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Tips to shorten meetings?

Question :

I’ve just joined a new company and our big boss loves to have really long meetings to hash and rehash everything. I’ve figured out that all these meetings and follow up reports take up 2 full work days per week which leaves me little time to do the work and feeling exhausted. Any ideas on how to shorten these while still make a good impression? Especially since I’m a newbie here ...

Posted by Drained on Thursday, 07 Mar 2013

Comments :

Mark Enticott - Career Doctor

Posted Saturday 23rd March 2013 12:54:00 AM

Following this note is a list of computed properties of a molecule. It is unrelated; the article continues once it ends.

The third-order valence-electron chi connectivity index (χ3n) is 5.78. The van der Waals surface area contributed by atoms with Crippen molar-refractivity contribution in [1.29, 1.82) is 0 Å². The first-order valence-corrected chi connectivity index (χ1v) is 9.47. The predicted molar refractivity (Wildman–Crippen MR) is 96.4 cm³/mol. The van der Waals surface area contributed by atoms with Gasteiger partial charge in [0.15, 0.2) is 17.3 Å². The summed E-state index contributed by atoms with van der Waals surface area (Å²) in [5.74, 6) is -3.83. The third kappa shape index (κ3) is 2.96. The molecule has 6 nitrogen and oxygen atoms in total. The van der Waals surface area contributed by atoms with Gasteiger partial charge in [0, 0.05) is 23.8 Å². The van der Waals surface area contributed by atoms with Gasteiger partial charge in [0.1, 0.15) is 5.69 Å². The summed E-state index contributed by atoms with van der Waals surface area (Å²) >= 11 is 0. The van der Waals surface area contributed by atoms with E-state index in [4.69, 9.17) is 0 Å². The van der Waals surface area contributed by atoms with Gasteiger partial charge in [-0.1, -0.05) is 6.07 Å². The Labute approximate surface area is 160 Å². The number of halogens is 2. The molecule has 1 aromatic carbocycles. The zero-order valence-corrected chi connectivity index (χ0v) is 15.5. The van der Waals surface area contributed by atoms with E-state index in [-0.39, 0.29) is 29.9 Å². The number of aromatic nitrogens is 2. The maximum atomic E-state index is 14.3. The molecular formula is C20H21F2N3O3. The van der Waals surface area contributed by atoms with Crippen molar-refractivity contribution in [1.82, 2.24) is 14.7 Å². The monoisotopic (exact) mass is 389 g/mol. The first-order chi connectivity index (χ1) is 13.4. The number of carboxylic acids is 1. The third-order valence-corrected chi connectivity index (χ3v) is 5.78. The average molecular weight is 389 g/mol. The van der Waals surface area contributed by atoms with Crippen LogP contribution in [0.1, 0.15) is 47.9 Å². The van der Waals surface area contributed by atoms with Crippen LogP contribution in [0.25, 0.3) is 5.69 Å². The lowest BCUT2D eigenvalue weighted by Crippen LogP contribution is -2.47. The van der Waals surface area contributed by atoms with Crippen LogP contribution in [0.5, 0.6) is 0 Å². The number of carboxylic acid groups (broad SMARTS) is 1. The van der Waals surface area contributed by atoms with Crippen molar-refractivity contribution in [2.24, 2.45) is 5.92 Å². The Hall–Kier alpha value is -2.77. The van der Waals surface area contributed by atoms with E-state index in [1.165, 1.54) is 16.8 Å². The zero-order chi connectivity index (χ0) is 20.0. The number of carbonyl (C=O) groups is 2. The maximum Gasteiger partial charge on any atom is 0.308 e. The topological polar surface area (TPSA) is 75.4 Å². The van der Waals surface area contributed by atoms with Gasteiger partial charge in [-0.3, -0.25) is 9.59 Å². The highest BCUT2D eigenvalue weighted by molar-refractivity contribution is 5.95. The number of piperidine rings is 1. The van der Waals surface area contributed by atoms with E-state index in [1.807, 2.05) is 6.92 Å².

It is always a difficult situation when you are new to a business, but there are certain issues of concern. It is very important that you make the right impression when you have just started with the organisation. Here are a number of areas that I believe you need to consider. The first is try to understand why your boss is holding these meetings and the potential reasons behind the repetitive discussions. In business, sometimes the right decision is only reached after exploring a range of different possibilities before being able to rule out various options. Also your boss might want to gain the views of other people in the meeting around the decision which could impact the length of the meeting. Secondly, you need to ask yourself if these meetings and the follow up reports are a core part of your job and was this outlined to you during the interview process. If yes, it makes it more difficult to push back to management your concerns. I would suggest you review your time management and see if there are more efficient ways that you can produce the required reports. Time management is a common issue for people in their jobs. If you feel better time management can assist you with your work, a good thing to try is a time audit. Basically you keep track of what you are spending your time on throughout your day and then review this. Such a method allows you to identify tasks that are a “time waster” and areas that you could be more efficient. An alternative option is for you to have a discussion with your manager about your concerns. How you communicate this is very important. One approach is to organise a time with your manager to gain feedback on your work and how things are going from their point of view. Your manager is likely to ask for your feedback and this then allows you to outline your concern about the meetings and the following work and see if your manager has any recommendations for you. Before raising the issue, I would talk about the things you are enjoying about the company and role. Finally, it’s important that you are happy in your role. In any position, we need to be accommodating to what the business wants and the requirements of the role. This balanced approach combined with open communication delivered in the right way and in the appropriate forum will hopefully resolve your concerns.

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